Background and Purpose - The dynamics of the patient-practitioner relationship is recognized to influence patient adherence to medical recommendations. Over time, this relationship has witnessed a shift from medical paternalism to an ideology placing the patient as co-manager in his/her care. Patients and physical therapists agree patient participation is essential, but do they have the same perceptions regarding what the patient's role entails? The purpose of this study was to uncover and compare patient and physical therapist perceptions regarding the patient's role in outpatient physical therapy. · We hypothesized that therapist and patient perceptions would not be consistent with·one another, and indicate therapists believed the patient's role to encompass a higher level of participation.
Subjects and Methods - 94 current physical therapy patients and 37 practicing physical therapists from local outpatient clinics participated in this study. Each completed a questionnaire to obtain information regarding demographics, patient education, and responses to ten statements aimed at exploring the beliefs regarding· the patient's role in physical therapy. Data was analyzed using descriptive statistics and unpaired t-tests.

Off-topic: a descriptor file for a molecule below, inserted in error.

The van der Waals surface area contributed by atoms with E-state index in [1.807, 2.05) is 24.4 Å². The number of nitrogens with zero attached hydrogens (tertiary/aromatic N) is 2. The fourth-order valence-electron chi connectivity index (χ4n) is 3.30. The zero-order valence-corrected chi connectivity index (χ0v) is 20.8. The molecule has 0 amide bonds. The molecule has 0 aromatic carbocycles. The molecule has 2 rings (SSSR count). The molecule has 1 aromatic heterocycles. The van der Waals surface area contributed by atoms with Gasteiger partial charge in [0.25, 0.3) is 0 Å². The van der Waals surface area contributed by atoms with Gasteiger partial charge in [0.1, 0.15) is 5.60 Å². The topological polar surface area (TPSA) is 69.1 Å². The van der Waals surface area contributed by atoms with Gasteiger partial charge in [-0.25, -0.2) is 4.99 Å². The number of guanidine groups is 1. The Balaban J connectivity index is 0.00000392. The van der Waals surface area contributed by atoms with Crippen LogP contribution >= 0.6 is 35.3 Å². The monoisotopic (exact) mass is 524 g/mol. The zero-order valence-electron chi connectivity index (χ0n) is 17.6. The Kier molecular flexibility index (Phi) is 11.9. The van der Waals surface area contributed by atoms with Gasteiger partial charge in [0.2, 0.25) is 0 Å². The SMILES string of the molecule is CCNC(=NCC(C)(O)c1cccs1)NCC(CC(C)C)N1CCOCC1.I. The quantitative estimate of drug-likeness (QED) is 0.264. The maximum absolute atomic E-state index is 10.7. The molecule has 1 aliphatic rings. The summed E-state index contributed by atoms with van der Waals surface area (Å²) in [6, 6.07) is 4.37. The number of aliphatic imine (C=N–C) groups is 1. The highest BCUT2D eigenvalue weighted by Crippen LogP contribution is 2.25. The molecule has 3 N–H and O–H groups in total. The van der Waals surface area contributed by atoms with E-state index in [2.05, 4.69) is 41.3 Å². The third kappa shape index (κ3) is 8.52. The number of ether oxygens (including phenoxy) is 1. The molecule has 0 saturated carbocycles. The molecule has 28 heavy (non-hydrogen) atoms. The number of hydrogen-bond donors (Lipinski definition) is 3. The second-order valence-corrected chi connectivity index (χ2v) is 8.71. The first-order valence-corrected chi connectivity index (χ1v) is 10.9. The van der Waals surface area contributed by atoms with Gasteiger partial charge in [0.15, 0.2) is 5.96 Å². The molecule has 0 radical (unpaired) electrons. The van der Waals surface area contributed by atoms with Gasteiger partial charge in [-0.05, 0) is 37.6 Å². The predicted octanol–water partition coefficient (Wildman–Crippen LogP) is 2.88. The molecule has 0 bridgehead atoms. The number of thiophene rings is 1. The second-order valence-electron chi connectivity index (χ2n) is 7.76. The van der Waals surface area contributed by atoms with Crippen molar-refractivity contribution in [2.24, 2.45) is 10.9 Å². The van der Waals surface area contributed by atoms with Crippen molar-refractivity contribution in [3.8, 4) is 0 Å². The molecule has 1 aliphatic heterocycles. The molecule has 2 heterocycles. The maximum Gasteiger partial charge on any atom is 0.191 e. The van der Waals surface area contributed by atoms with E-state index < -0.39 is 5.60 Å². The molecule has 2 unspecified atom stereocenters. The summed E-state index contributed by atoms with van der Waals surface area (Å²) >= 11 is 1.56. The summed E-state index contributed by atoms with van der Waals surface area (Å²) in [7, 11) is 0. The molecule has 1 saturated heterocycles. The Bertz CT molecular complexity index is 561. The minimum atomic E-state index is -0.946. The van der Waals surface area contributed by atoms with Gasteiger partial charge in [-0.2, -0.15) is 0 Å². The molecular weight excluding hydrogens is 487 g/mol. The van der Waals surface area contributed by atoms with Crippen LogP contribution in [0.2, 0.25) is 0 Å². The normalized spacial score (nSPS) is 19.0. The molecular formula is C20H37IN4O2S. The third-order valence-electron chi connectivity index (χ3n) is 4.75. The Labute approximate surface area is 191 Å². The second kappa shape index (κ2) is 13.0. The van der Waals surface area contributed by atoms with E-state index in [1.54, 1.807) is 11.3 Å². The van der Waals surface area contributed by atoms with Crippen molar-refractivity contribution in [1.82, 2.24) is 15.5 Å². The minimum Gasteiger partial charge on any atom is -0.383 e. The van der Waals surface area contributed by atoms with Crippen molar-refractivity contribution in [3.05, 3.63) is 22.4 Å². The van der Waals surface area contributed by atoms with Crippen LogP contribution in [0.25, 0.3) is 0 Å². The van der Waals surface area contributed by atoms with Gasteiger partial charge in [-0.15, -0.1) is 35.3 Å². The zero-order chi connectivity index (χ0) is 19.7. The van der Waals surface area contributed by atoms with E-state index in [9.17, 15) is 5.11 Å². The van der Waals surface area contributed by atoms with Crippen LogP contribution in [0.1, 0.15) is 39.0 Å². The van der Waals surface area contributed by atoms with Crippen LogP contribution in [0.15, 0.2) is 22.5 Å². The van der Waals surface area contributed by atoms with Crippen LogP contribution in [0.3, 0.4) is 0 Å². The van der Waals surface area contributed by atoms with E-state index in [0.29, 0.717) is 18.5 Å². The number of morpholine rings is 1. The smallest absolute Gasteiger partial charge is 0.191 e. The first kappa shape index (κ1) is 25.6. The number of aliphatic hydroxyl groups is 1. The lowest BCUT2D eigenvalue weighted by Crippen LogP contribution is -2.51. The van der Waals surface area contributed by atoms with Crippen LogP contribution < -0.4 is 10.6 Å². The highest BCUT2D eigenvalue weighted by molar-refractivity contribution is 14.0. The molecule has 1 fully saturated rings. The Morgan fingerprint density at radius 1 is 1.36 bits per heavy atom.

Results - Analysis indicated little significant difference between patient and therapist perceptions, yet a large degree of variance within patient responses.
Discussion and Conclusion - Our hypothesis was not fully supported by the results. The large degree of variance observed suggests patients are not as clear as physical therapists on the degree of participation their role entails. Though mean patient and therapist perceptions of the patient's role in physical therapy are consistent with one another, there is still potential to expand these perceptions to reflect a greater level of involvement of the patient as co-manager of care.
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